Forms of Energy Include Kinetic Energy, Potential Energy, and Thermal Energy

Energy is commonly defined as the capacity of a system or a body to do work. There are many forms of energy (to be described later), but any of them can be used to do work. For example the chemical energy in gasoline can be burned in an automobile engine to make the car move. Electrical energy can be used to turn a motor and make machinery move. The thermal energy in the steam used in an electric power plant can partially be converted to mechanical energy in a turbine and then converted to electrical energy in a generator.

Common Forms of Energy

Forms of Energy

There are two possible forms of energy in physics, kinetic energy and potential energy. In common usage, however, this is expanded to many possible forms of energy. Some of the more common forms are described here.

Kinetic Energy is the energy that any moving object has by virtue of its motion. The kinetic energy of a moving object is one half of its mass times the square of its velocity (K.E. = (1/2)mV2).

Image Credit: Alistair Craven

Potential Energy is stored energy that has the potential to do work or be converted to another form. An object that can move downward under the force of gravity has gravitational potential energy. Also, a compressed spring and a stretched rubber band have potential energy, because they can do work as they move back to their natural position.

Thermal Energy, commonly simply called heat, is the energy of any object with a temperature above absolute zero, due to the kinetic energy of its molecules. For a given quantity of material, the higher its temperature, the more thermal energy it has.

Chemical Energy is a particular form of potential energy. It is the energy stored in a chemical that can be released by some reaction of that chemical. An example is the chemical energy in coal that is converted to thermal energy when the coal is oxidized (burned).

Electrical Energy is energy that is made available due to the flow of an electrical current through a conductor. Electrical energy is actually energy in transit. For example, it is converted to heat when electrical current passes through a resistor, or it is converted to kinetic energy when electrical current passes through the windings of an electrical motor, causing the motor to turn.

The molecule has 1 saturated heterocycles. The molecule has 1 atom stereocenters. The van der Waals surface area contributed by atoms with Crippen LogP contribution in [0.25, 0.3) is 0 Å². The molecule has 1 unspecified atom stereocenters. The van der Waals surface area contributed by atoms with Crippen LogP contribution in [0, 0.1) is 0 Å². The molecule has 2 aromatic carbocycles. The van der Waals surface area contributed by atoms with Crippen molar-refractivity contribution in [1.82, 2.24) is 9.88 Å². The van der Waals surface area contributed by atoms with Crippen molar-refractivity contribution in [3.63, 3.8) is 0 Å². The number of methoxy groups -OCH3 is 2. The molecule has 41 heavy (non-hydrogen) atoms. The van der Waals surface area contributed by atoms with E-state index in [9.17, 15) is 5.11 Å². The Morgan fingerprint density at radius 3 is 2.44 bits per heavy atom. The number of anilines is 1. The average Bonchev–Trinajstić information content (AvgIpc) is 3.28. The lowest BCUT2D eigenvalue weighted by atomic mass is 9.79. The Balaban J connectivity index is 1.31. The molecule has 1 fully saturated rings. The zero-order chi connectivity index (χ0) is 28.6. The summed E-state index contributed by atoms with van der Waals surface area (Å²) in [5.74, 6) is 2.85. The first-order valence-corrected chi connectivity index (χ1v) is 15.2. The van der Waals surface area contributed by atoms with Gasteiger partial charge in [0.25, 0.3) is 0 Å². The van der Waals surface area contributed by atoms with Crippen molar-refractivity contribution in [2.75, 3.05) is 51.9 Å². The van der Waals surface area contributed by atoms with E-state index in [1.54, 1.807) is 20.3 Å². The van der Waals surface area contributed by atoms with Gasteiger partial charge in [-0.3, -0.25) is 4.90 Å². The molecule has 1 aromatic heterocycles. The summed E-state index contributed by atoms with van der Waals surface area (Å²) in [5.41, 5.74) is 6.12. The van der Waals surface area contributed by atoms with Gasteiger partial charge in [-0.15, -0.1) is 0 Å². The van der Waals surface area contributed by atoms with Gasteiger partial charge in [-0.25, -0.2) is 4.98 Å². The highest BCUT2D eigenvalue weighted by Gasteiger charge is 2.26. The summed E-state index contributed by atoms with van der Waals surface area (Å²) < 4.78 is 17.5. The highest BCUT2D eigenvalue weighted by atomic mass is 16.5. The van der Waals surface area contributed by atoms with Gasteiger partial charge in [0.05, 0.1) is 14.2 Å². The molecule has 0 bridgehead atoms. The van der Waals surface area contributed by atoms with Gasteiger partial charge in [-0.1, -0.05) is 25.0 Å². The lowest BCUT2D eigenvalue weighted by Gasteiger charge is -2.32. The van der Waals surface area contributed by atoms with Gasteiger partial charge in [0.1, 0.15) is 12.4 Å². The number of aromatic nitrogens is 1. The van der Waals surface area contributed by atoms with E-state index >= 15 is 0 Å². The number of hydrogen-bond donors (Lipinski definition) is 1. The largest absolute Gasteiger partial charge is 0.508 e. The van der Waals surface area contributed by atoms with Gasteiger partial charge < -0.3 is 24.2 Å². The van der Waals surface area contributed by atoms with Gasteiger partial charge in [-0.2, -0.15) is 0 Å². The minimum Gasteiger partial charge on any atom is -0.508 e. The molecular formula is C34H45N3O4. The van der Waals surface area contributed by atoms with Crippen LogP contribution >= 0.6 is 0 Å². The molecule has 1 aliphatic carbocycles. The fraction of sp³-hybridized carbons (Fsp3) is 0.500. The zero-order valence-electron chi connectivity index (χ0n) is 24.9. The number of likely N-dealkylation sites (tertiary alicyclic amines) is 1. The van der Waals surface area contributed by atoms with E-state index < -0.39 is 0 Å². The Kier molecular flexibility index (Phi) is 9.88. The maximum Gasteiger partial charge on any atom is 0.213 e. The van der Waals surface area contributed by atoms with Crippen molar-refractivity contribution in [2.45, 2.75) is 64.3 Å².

Mechanical Energy is a term used to refer to the sum of the kinetic energy and potential energy of a system.

Energy Conservation and Conversion among the Forms of Energy

The first law of thermodynamics is an expression of the conservation of energy. It states that energy can be neither created nor destroyed (in the absence of nuclear reactions). Energy can, however, be converted from one form to another and can be used to do work. Some examples of energy conversion are as follows.

Potential energy to kinetic energy: If a car at rest at the top of a hill is allowed to coast down the hill, most its initial potential energy will have been converted to the kinetic energy of the moving car at the bottom of the hill. Some of the initial potential energy will have been converted to thermal energy (heat) due to friction between moving parts.

Chemical energy to electrical energy: A battery contains stored chemical energy that can be converted to electrical energy by connecting an electrical conductor across the terminals of the battery. The electrical energy will in turn be converted to heat or mechanical energy, depending upon what kind of device is connected across the terminals of the battery.

Chemical energy to thermal energy: When natural gas is burned in a furnace the chemical energy in the fuel is converted to heat (thermal energy) to keep a building warm.

I'm sure you can think of many more examples of energy conversion from one form to another.

Non-Renewable and Renewable Energy Sources

In relatively recent times, the classification of energy sources as either nonrenewable or renewable energy sources has become increasingly important. The huge quantity of the fossil fuels (coal, petroleum, and natural gas) stored underground seemed to provide an infinite supply of readily usable energy when they were first discovered and put to use. As the rate of use of fossil fuels has mushroomed, however, we've come to realize that there is a finite supply that is diminishing. As a result, the importance of developing and using renewable energy resources, like solar energy, wind energy, and biomass energy has become more prominent.


1. National Energy Education Development Project website

2. University of Wisconsin – Stevens Point, College of Natural Resources website

3. Nixon, James (editor), Forms of Energy, Chicago, IL, Raintree. 2010